NFL Wild-Card Playoffs: Seahawks overpower Lions as Thomas Rawls runs wild


At this point, traveling to Seattle during the playoffs is a suicide mission. The Seahawks just don't lose.

Their 26-6 win over the Lions on Saturday night marked the Seahawks' 10th straight postseason win at home. But in order to journey deeper into the playoffs, the Seahawks will need to win away from Seattle -- in Atlanta -- next weekend. That's a story for another day, though.

The story of Saturday was how the Seahawks -- a team that looked vulnerable over the final six week of the season -- rediscovered their running game.

The Seahawks rebounded from Marshawn Lynch by using 18 different players to run the ball in the regular season (seriously). Over the course of the 16-game season, the Seahawks averaged 3.9 yards per carry.

Against the Lions, the Seahawks averaged 4.7 yards per carry.

Thomas Rawls powered the Seahawks offense. In the first half alone, Rawls racked up 107 yards on 15 carries, which means he posted a season-high in yards during the second quarter. The holes were there for him and Rawls repeatedly rumbled through arm tackles, so the Seahawks handed him the ball over and over again.

He racked up 161 yards on 27 carries, while Russell Wilson was reduced to the role of a game-manager and, for a brief moment, lead blocker.

As ESPN Stats & Info pointed out, Rawls rushed for 56 yards in his previous three games -- combined. According to the NFL's research group, Rawls became the first player with more than 150 rushing yards in a playoff game since Marshawn Lynch's 157-yard outing against the Packers in the 2014 NFC title game. And, oh yeah, Rawls ended up setting a Seahawks franchise record.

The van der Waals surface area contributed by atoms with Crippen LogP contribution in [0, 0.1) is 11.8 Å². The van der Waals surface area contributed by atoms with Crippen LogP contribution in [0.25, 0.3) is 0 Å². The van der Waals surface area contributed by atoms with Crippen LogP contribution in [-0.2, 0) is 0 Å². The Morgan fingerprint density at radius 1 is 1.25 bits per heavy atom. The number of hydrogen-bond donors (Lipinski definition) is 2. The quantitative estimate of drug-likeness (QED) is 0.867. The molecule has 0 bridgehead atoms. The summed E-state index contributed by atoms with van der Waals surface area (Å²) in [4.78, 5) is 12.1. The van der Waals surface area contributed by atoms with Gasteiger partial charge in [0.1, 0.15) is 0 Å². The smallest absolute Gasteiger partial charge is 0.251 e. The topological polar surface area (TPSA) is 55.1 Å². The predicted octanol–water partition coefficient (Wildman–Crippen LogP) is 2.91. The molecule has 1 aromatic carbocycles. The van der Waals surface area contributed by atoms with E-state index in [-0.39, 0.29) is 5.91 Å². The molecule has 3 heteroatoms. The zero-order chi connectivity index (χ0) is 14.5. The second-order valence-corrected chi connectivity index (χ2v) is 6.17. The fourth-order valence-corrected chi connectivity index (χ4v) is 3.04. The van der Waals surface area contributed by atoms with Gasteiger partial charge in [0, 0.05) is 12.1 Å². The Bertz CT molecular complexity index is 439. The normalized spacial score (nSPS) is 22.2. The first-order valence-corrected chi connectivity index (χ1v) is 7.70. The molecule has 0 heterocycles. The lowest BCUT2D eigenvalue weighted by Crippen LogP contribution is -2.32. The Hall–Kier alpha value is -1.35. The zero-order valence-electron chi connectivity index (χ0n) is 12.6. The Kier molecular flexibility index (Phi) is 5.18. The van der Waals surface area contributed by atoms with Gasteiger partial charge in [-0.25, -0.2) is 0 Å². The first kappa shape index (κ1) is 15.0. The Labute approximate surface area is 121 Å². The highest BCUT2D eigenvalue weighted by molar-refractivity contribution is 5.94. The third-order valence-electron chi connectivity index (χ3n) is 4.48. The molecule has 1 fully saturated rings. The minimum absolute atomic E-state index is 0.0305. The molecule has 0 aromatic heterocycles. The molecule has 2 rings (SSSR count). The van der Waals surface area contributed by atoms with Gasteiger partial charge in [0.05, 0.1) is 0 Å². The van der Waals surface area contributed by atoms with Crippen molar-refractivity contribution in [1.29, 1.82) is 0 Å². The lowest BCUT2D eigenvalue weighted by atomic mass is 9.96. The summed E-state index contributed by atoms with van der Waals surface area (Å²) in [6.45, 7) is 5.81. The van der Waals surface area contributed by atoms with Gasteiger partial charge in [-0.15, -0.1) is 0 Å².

The Seahawks' win wasn't overly impressive considering they thoroughly outplayed the Lions, but still let them hang around, only pulling away with eight minutes remaining in the fourth quarter, but it did reveal a scary and effective formula that they can potentially ride all the way Houston. If the Seahawks can run the ball and play the kind of defense that they did Saturday night -- they held the Lions to 4.6 yards per play -- there's no reason why they can't beat a Dallas or Atlanta, not when everything is going their way.

The question is, can the Seahawks replicate their performance against teams that are better than the overachieving Lions? We'll find out in a week.

Read on for more takeaways from the game.

The Lions' shortcomings

The game was also about the Lions' failure to beat a playoff team for the sixth time this season, which means the Lions still haven't won a playoff game since 1991.

This is almost unbelievable:

The simple fact is, the Lions aren't a good football team. They were a team that overachieved all season and relied on Matthew Stafford's ability to bail them out in the fourth quarter -- he set a single-season record for the most fourth-quarter comebacks. Once Stafford suffered his finger injury, the Lions dropped dead.